Ever since the recent Greek “tragedy” in 2011, the nominal debt problem that swallowed up not just Greece but other EZ peripheral countries in Southern Europe, there have been mounds of speculation as to root cause of the complex set of problems involved.
Some of the explanations have revolved around supply side problems in certain EZ member nations including heavy government involvement in the economy with national enterprises, corruption and lax tax enforcement. Others are more simplistic suggesting that the governments made too many promises and have too many liabilities for what their economies produce. There are likely some grains of truth in all of these. You can’t spend more than you’re worth. And because government enterprises are generally less economically efficient, there is a certain amount of financial counterproductivity in maintaining the basic tenants of an economy tipped toward socialist.
Then there is line of thought that the Eurozone isn’t an “optimal” currency zone; monetary policy is good for some countries in the EZ but not for others. David Beckworth has posted a more detailed example of this line of thinking that is supported by an overlay of the level of Taylor Rule guidance on top of the actual ECB policy rate to show that ECB policy rates tracked the Taylor Rule guidance rather closely. The overlay is then compared to economic data for the “core” and “periphery” to show some adverse impact to the peripheral countries to conclude that the EZ isn’t an optimal currency union.
I agree with some aspects of all of these explanations. I agree the problem with the EZ is mostly a political problem inside each member country. I agree that the Taylor Rule, and most of its hybrids, is a bad rule. It is biased toward tight which, in my opinion, isn’t particularly beneficial for most economies and is especially incompatible with economies that are tipped toward socialist. But I also think that as a condition of EZ membership certain economic reforms were required with the intent that undertaking these reforms were for the benefit of the ascendants, not for the whole. In other words, Europe said, “We’re doing X with monetary policy, and if you want to join us you have to do A, B, and C – otherwise it will hurt,” and it did.
My general opinion is that despite the political problems in the EZ, if I were to peel back the layers of onion, the Taylor rule, and probably the price stability mandate is at the core for all of the EZ members. Germany, supposedly the crowned jewel of economic liberalism in Europe, currently has historically low unemployment at 5.6% but is growing at the pace of a turtle; hardly the sign that EZ monetary policy is good for even Germany. Just because a certain policy regime can be weathered under certain conditions, doesn’t make it optimal or even rational.
It all comes down to questions about why something like the Taylor Rule is the policy. If you’re the crowned jewel of economic liberalism and/or or flexible supply-side, then what is the worry about inflation? The rhetoric of Jens Weidmann, tells us everything we need to know about how important it really is (quotes and content from this Bloomberg March 12, 2015 article:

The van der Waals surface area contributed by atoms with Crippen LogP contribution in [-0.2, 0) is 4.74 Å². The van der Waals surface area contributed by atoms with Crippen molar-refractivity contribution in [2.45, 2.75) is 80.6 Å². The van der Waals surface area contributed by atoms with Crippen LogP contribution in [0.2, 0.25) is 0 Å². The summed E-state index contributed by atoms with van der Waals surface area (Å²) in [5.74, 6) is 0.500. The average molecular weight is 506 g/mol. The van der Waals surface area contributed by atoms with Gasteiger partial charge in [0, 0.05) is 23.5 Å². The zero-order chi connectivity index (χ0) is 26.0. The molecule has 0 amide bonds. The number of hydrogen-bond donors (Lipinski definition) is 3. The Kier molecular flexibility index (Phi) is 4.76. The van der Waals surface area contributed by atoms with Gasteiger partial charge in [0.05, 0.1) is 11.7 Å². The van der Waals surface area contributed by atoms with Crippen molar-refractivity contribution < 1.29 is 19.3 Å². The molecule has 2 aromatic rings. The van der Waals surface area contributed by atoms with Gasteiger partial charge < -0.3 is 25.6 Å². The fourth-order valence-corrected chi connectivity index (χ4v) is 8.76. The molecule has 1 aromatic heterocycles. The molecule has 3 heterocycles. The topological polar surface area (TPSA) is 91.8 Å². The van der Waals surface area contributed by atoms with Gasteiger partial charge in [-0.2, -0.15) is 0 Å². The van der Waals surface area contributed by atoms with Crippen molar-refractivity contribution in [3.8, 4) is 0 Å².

I remain unconvinced that the macroeconomic situation really warrants” quantitative easing, Weidmann, who heads Germany’s Bundesbank, said at the release of the institution’s annual report in Frankfurt on Thursday. “One especially problematic aspect is that the massive government-bond purchases will make the Eurosystem central banks the biggest creditors of the euro-area member countries. Fiscal policy and monetary policy will become even more closely entwined.”
The report said the German economy should grow “beyond its normal capacity utilization” this year and “perhaps even more strongly in 2016.”
If capacity utilization grows in response to QE, then all of the fretting about inflation under the current circumstance is rather unwarranted. And so the benefit of strict adherence to price stability and a Taylor rule in all circumstances (or any at all, really) in the EZ seems questionable at best.
To put it another way, suppose we’re designing a currency regime for decentralized supply side governance. Would it make sense, just considering the basic political structure, to adopt price stability as a mandate and a Taylor Rule for monetary policy? I think it would not because out of 18 or 19 members, there are 18 or 19 different variations on supply side policy, some more radical than others. One would hope that the monetary regime would be designed to minimize the effects of supply shocks emanating from individual member nations, and a price stability mandate aggregates them instead. And this, I think, is what the argument in the EZ is all about: why should Germany have to suffer for Greek inefficiencies or why should Greece have to suffer for Germany’s conservatism – and so on – the basis of which comes directly from the price stability mandate and inflation targeting that are not optimal for decentralized supply side governance. The good news is that there are alternatives to providing a nominal anchor that do not single-mindedly focus on price changes.
I am not saying it’s an easy to problem to solve. My assertion is that it is possibly solvable and I see the people who have endured the utmost of hardship to keep their European dream alive. If the dream is worth that much pain, it is worth solving.